I’ve noticed a lot of commentary over the past few years about those who left the libertarian movement, most recently this which gives an interesting insight into the movement by a former participant. My sympathies with the movement were mostly intellectual and confined to an online presence. I know very few people in my personal sphere that are sympathetic to it and even strong conservatives I know, seem to have abandoned the idea of limited government altogether.
It isn’t something that is merely demographic either as while political sympathies with limited-government are largely found among white men, it is still a relatively small group of white men that have these sympathies.
The reality seems to be that arguments are not enough and while employing rhetoric can be helpful, most people are (not unreasonably) concerned and mostly unconsciously with what they perceive to be their own interest. It is simply not in the interest of much of the population to vote for less government. And telling them that this is not sensible in the long term won’t help. Women are observably unsympathetic as well as are immigrant populations almost no matter their background.
With this reality it is not hard to see why people are abandoning the movement and why it has been co-opted by people Milo describes as being exclusively concerned with “weed and hacking.” He’s not wrong either.
Even Stefan Molyneux, someone I respect for their honesty and consistency seems to have become just a tad more authoritarian in response to these realities.
There are many ways you can respond to this reality. One way is to go full fash like many in the alt-right seem to have done. Another, is to remain sympathetic to the ideal but see that the idea alone is not enough to protect the liberty that was won and is now fast being eroded. I think Mr. Molyneux fits somewhat into the latter though I’m sure he’d explain it more succinctly than I could.
Yet another would be to remain with the increasingly cultist and degenerate libertarians. As the writer in the link at the top, suggests, this movement has largely been co-opted and filled with people largely unconcerned with the very important economic side of the movement. The latter is what attracted me, not the libertine nature of many libertarians.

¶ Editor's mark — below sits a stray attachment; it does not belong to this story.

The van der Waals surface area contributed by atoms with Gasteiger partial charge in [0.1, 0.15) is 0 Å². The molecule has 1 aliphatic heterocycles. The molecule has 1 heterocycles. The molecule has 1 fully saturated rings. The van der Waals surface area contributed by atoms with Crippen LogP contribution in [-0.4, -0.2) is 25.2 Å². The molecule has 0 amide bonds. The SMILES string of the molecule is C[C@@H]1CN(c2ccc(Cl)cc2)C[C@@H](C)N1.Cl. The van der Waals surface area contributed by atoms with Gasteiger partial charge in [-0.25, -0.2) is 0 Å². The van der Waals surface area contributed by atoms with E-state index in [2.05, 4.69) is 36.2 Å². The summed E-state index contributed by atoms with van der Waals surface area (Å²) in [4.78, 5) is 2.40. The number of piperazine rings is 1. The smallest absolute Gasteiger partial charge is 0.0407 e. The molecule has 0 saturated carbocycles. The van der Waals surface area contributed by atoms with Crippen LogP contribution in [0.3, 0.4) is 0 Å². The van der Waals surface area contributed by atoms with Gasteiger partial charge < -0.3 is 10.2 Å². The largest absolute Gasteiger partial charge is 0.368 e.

Which brings me to another problem which requires a small tangent. Have you ever been in an old car where the needle on the tachometer generally gives consistent readings but sometimes jumps around a bit before falling back into place? Long sentence but that’s a good metaphor for my own politics. I have been all over the place but generally maintained the same instincts which have been subtlety changed with learning and experience.
I remain an instinctively “live and let live” person and I generally act this way dealing with people on a one to one basis. I was previously happy to extend this society wide. You know the standard argument that if a man wants to snort cocaine off a dead goat while wearing a dress and being sodomised by a cucumber, he should be allowed to do it; “as long as he isn’t hurting anyone”. The immediate problem I’ve come to realise is that despite how much the man in question may enjoy this; he is in fact hurting himself in ways he’s unable to fathom. The next problem is the question of whether or not he should be able to share and celebrate and even perform this hobby in public.
Like John C. Wright I would have to give a big no to all of the above. The next thing to realise is that people who bathe in filth seldom want to do it alone. They want people to join them and those who live more morally upright lives hold a metaphorical mirror to their sins that they can’t stand. So they will try to break all the mirrors they see or at least splash them with enough filth that they can’t see their reflections in them.
Similar to corruption, the more people you make dirty, the less people are able to do anything about it. That is the problem. I say to my enemies, “live and let live” but they don’t say the same back to me. So while I remain sympathetic to people living their own lives, there own way, I realise that enough people have to not only agree but live similarly upright lives for this to work. This is not the world we live in; this is not reality.
There are other problems with libertarianism such as their complete incoherence on free movement and trade. This stems from a focus on human as economic units and ignores the much more powerful forces of religion, culture and genetics. I can’t fault the Austrian economic outlook but when you have enough people among you that don’t understand or simply don’t care, you will lose no matter how sensible these ideas.
I suppose I will have more to write on this at a later date but this is where I am and why I have become more sympathetic to a government acting more authoritatively for the good of its people. If the government isn’t acting in your interest, it’s acting for someone else’s. This is what makes a homogeneous state with the explicit and unapologetic task of serving the interests of its people more appealing. This is more appealing than the white degenerates and rainbow fantasies that represent libertarians today.